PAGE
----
Road games suck. Oddsmakers in Vegas always give the home team a 3 point spread to start with when setting lines on football games. The 12th man always has an effect. You don’t want to play on the road, when you can play at home (no pun intended).

Women have an opportunity to dominate their niche. Because they band together, they have an opportunity to own the entire demographic in blogging. Advertisers like Glam are looking actively to prop up female-oriented sites, and BlogHer just received direct investment from NBC Universal.

Women in technology have a way to dominate in tech… if they aren’t trying to make it a men vs. women game in the process! That’s an away game.

I’m encouraged by the amount of women blogging and am amazed by some of the really incredibly successful bloggers who are women and building amazing properties. Sites like Celebrity Baby Blog, the Sparkplugging marketing blog network and SheGeeks are demonstrating that it’s very, very possible to build a successful, and respected property without playing an away game.

Comments

  1. says

    Sometimes “we women” like to talk *just to talk.* “We” don't care if it's an “away game” or whatever other kind of sports metaphors “you men” want to throw at us. Look out, because us “hens” are gonna come “clucking” at YOU now. Just sayin'.

  2. says

    This is one of those instances where if you were next to me, I'd kick you in the balls. Oh, shut up everyone, he's my friend I can say that. First of all, : I mean, seriously, that's how CLUELESS you boy bloggers are. You act like we just ARRIVED on the scene and started making noise. We've been here the whole damn time. Right next to you. And your old boy's club wasn't taking note, they were too busy scratching their balls. So an entire community was created due to your inability to acknowledge what was going on around you. And yes, I am generalizing here- but you started it dammit. Which is why it's condescending at BEST to say “However, ladies, you’re playing an away game. You’re comparing yourselves to another industry, and one far more established, and taking the battle on the road. This is a losing proposition.”Comparing ourselves to another industry? Really? I didn't realize there was a separate industry. When I am treated the same I might agree. But let's just use your post, which is…friendly, as an example. How come when your loud and obnoxious on twitter it's justified? You're just trying to be heard- right? Apparently your message is more deserving? Your flame wars are more important? The main reason I would say this is entirely about gender, is because when Calacanis goes after Valleywag he's not accused of being anything but a (former) blogger. When CityMama does it, she's misguided and wasting energy on an away game. When a blogger gets a typical Valleywag write up and they go after it, no one bats an eyelash. When Melanie and mommybloggers get it, and go after it, we should just be happy it wasn't worse and any press is good press. Why is that?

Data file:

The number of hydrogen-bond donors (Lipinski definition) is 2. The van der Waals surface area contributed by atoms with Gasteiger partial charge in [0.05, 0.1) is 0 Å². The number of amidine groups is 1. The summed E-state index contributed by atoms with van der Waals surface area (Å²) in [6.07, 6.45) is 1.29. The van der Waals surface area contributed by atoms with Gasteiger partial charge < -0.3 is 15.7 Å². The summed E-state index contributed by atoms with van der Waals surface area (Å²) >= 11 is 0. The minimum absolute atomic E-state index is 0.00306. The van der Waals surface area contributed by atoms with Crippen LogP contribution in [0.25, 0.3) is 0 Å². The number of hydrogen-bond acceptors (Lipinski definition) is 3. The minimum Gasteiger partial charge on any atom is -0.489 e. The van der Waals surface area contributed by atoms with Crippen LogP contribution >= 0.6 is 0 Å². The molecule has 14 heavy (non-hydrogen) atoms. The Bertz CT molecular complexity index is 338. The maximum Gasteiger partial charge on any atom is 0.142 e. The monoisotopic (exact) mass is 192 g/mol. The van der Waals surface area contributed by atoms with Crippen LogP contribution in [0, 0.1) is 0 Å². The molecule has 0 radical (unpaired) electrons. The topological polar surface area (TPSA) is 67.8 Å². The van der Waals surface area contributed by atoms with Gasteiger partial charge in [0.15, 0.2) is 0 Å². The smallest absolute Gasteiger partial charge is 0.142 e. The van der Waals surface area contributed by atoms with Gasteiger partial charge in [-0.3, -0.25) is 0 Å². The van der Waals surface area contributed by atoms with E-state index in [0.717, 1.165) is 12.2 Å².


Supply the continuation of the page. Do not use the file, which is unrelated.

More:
3. says

    Nice, now if we could just get more, women in technology, and a host of other disciplines would be a good start, although this is also not unique, there are many in the same boat, like what ever happened to Kathy Sierra? How's about autoadmit and the women lawyers, this story and stories like this keep on popping up in popular meme, although in the end summation of the game, what do we do about it?